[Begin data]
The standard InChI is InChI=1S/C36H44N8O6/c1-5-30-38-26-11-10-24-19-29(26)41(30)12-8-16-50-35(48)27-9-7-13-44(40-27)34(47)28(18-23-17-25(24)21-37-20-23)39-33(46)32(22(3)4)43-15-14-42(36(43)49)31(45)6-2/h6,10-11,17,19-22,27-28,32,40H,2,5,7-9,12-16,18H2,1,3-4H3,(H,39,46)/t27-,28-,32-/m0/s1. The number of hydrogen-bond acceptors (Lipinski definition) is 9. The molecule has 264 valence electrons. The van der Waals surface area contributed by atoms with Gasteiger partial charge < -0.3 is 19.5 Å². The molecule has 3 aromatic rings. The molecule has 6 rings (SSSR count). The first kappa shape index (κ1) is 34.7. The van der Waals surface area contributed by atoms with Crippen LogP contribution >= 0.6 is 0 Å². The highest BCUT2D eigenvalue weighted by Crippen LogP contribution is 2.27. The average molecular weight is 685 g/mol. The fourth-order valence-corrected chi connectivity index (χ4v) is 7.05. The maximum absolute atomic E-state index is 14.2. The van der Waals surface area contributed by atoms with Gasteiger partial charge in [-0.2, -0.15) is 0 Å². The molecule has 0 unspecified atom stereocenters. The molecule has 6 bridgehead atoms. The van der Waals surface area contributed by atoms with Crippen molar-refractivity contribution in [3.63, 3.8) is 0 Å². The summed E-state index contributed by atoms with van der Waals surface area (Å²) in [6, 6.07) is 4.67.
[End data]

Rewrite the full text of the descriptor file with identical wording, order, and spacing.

The standard InChI is InChI=1S/C36H44N8O6/c1-5-30-38-26-11-10-24-19-29(26)41(30)12-8-16-50-35(48)27-9-7-13-44(40-27)34(47)28(18-23-17-25(24)21-37-20-23)39-33(46)32(22(3)4)43-15-14-42(36(43)49)31(45)6-2/h6,10-11,17,19-22,27-28,32,40H,2,5,7-9,12-16,18H2,1,3-4H3,(H,39,46)/t27-,28-,32-/m0/s1. The number of hydrogen-bond acceptors (Lipinski definition) is 9. The molecule has 264 valence electrons. The van der Waals surface area contributed by atoms with Gasteiger partial charge < -0.3 is 19.5 Å². The molecule has 3 aromatic rings. The molecule has 6 rings (SSSR count). The first kappa shape index (κ1) is 34.7. The van der Waals surface area contributed by atoms with Crippen LogP contribution >= 0.6 is 0 Å². The highest BCUT2D eigenvalue weighted by Crippen LogP contribution is 2.27. The average molecular weight is 685 g/mol. The fourth-order valence-corrected chi connectivity index (χ4v) is 7.05. The maximum absolute atomic E-state index is 14.2. The van der Waals surface area contributed by atoms with Gasteiger partial charge in [-0.2, -0.15) is 0 Å². The molecule has 0 unspecified atom stereocenters. The molecule has 6 bridgehead atoms. The van der Waals surface area contributed by atoms with Crippen molar-refractivity contribution in [3.63, 3.8) is 0 Å². The summed E-state index contributed by atoms with van der Waals surface area (Å²) in [6, 6.07) is 4.67.